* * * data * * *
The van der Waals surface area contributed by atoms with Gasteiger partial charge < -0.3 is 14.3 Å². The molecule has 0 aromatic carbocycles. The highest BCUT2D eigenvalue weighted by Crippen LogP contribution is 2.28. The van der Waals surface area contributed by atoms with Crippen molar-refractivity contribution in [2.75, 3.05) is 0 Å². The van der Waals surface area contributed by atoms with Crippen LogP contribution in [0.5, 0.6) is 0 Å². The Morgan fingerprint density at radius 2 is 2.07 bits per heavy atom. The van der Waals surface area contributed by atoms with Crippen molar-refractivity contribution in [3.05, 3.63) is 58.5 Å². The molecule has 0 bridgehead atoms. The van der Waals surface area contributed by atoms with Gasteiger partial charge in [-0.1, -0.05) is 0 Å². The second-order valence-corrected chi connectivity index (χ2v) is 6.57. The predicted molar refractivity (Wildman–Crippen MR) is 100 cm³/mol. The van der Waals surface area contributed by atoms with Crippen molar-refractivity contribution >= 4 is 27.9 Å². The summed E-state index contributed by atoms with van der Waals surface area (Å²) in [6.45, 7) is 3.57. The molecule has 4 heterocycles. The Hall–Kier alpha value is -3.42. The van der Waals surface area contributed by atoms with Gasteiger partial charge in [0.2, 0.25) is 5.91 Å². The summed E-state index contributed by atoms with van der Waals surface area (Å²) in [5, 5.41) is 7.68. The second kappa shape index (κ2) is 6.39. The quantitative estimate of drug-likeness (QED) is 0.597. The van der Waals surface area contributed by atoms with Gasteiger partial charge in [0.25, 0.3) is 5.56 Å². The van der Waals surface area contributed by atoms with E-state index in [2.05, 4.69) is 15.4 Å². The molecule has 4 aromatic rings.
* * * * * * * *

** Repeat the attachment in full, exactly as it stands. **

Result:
The van der Waals surface area contributed by atoms with Gasteiger partial charge < -0.3 is 14.3 Å². The molecule has 0 aromatic carbocycles. The highest BCUT2D eigenvalue weighted by Crippen LogP contribution is 2.28. The van der Waals surface area contributed by atoms with Crippen molar-refractivity contribution in [2.75, 3.05) is 0 Å². The van der Waals surface area contributed by atoms with Crippen LogP contribution in [0.5, 0.6) is 0 Å². The Morgan fingerprint density at radius 2 is 2.07 bits per heavy atom. The van der Waals surface area contributed by atoms with Crippen molar-refractivity contribution in [3.05, 3.63) is 58.5 Å². The molecule has 0 bridgehead atoms. The van der Waals surface area contributed by atoms with Gasteiger partial charge in [-0.1, -0.05) is 0 Å². The second-order valence-corrected chi connectivity index (χ2v) is 6.57. The predicted molar refractivity (Wildman–Crippen MR) is 100 cm³/mol. The van der Waals surface area contributed by atoms with Crippen molar-refractivity contribution >= 4 is 27.9 Å². The summed E-state index contributed by atoms with van der Waals surface area (Å²) in [6.45, 7) is 3.57. The molecule has 4 heterocycles. The Hall–Kier alpha value is -3.42. The van der Waals surface area contributed by atoms with Gasteiger partial charge in [0.2, 0.25) is 5.91 Å². The summed E-state index contributed by atoms with van der Waals surface area (Å²) in [5, 5.41) is 7.68. The second kappa shape index (κ2) is 6.39. The quantitative estimate of drug-likeness (QED) is 0.597. The van der Waals surface area contributed by atoms with Gasteiger partial charge in [0.25, 0.3) is 5.56 Å². The van der Waals surface area contributed by atoms with E-state index in [2.05, 4.69) is 15.4 Å². The molecule has 4 aromatic rings.